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In its simplest form, a battering ram is just a large, heavy log carried by several people and propelled with force against an obstacle; the ram would be sufficient to damage the target if the log were massive enough and/or it were moved quickly enough (that is, if it had enough momentum). Later rams encased the log in an arrow-proof, fire-resistant canopy mounted on wheels. Inside the canopy, the log was swung from suspensory chains or ropes.
Rams proved effective weapons of war because old fashioned wall-building materials such as stone and brick were weak in tension, and therefore prone to cracking when impacted with force. With repeated blows, the cracks would grow steadily until a hole was created. Eventually, a breach would appear in the fabric of the wall—enabling armed attackers to force their way through the gap and engage the inhabitants of the citadel.
The introduction in the later Middle Ages of siege cannons, which harnessed the explosive power of gunpowder to propel weighty stone or iron balls against fortified obstacles, spelled the end of battering rams and other traditional siege weapons. Smaller, hand-held versions of battering rams are still used today by law enforcement officers and military personnel to bash open locked doors.
During the Iron Age, in the ancient Middle East and Mediterranean, the battering ram's log was slung from a wheeled frame by ropes or chains so that it could be made more massive and be more easily bashed against its target. Frequently, the ram's point would be reinforced with a metal head or cap while vulnerable parts of the shaft were bound with strengthening metal bands. Vitruvius details in his text On Architecture that Ceras the Carthaginian was the first to make a ram with a wooden base with wheels and a wooden superstructure. Within this the ram was hung so that it could be used against the wall. This structure moved so slowly, however, that he called it the testudo (the Latin word for "tortoise").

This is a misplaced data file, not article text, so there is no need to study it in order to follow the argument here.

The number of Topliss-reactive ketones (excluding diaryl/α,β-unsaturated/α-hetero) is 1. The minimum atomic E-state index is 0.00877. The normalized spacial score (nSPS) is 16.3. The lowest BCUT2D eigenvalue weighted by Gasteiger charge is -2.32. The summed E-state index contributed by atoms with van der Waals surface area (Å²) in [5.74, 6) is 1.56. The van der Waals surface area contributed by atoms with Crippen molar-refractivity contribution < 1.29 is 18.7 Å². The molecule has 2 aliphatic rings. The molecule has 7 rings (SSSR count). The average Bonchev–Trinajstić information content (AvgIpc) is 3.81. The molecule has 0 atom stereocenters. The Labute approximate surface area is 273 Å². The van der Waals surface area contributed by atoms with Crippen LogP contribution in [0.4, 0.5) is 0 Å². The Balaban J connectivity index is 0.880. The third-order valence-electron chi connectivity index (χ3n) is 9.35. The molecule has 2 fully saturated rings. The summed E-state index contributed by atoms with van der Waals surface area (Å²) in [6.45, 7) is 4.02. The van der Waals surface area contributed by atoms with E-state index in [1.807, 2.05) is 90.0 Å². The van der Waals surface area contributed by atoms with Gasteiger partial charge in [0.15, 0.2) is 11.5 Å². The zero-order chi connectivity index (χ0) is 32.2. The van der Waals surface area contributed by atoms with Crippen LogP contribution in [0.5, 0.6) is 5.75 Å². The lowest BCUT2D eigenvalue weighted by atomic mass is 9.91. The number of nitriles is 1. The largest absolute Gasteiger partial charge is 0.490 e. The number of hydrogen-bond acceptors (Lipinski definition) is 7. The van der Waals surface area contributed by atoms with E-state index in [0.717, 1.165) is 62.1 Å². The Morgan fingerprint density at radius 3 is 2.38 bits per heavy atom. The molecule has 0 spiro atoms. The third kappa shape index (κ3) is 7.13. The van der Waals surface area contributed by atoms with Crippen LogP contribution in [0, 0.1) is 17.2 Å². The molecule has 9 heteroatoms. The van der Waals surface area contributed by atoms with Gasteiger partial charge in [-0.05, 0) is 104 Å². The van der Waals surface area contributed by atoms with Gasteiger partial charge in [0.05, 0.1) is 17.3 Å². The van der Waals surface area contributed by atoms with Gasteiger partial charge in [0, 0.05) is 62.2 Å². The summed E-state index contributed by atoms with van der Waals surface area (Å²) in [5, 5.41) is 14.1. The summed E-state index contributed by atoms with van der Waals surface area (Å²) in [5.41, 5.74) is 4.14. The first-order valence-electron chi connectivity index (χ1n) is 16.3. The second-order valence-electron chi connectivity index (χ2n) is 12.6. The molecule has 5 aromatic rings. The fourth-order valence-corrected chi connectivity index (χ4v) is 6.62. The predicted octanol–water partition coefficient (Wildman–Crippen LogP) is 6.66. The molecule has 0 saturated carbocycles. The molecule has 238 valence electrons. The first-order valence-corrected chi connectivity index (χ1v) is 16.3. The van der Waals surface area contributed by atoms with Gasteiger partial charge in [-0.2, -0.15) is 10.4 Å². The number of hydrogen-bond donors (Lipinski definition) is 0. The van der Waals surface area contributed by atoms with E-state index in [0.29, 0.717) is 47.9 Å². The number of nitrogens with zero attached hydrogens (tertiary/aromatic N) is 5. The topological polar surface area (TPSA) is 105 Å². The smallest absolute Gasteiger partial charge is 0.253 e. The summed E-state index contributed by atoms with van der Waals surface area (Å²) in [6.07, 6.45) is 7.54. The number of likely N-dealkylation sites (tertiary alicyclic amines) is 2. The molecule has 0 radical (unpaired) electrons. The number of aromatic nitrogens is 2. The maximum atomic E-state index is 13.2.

Another type of ram was one that maintained the normal shape and structure, but the support beams were instead made of saplings that were lashed together. The frame was then covered in hides as normal to defend from fire. The only solid beam present was the actual ram that was hung from the frame. The frame itself was so light that it could be carried on the shoulders of the men transporting the ram, and the same men could beat the ram against the wall when they reached it.
Many battering rams possessed curved or slanted wooden roofs and side-screens covered in protective materials, usually fresh wet hides, presumably skinned from animals eaten by the besiegers. These hide canopies stopped the ram from being set on fire. They also safeguarded the operators of the ram against arrow and spear volleys launched from above.
A well-known image of an Assyrian battering ram depicts how sophisticated attacking and defensive practices had become by the 9th century BC. The defenders of a town wall are trying to set the ram alight with torches and have also put a chain under it. The attackers are trying to pull on the chain to free the ram, while the aforementioned wet hides on the canopy provide protection against the flames.
The first confirmed employment of rams in the Occident happened from 503 to 502 BC when Opiter Verginius became consul of the Romans during the fight against Aurunci people:
Soldier in a first line followed Opiter Verginius, next to them, there were battering-rams (vinea) which were used for war— Livy, Ab urbe condita, History of Rome, Book II, Chapter 17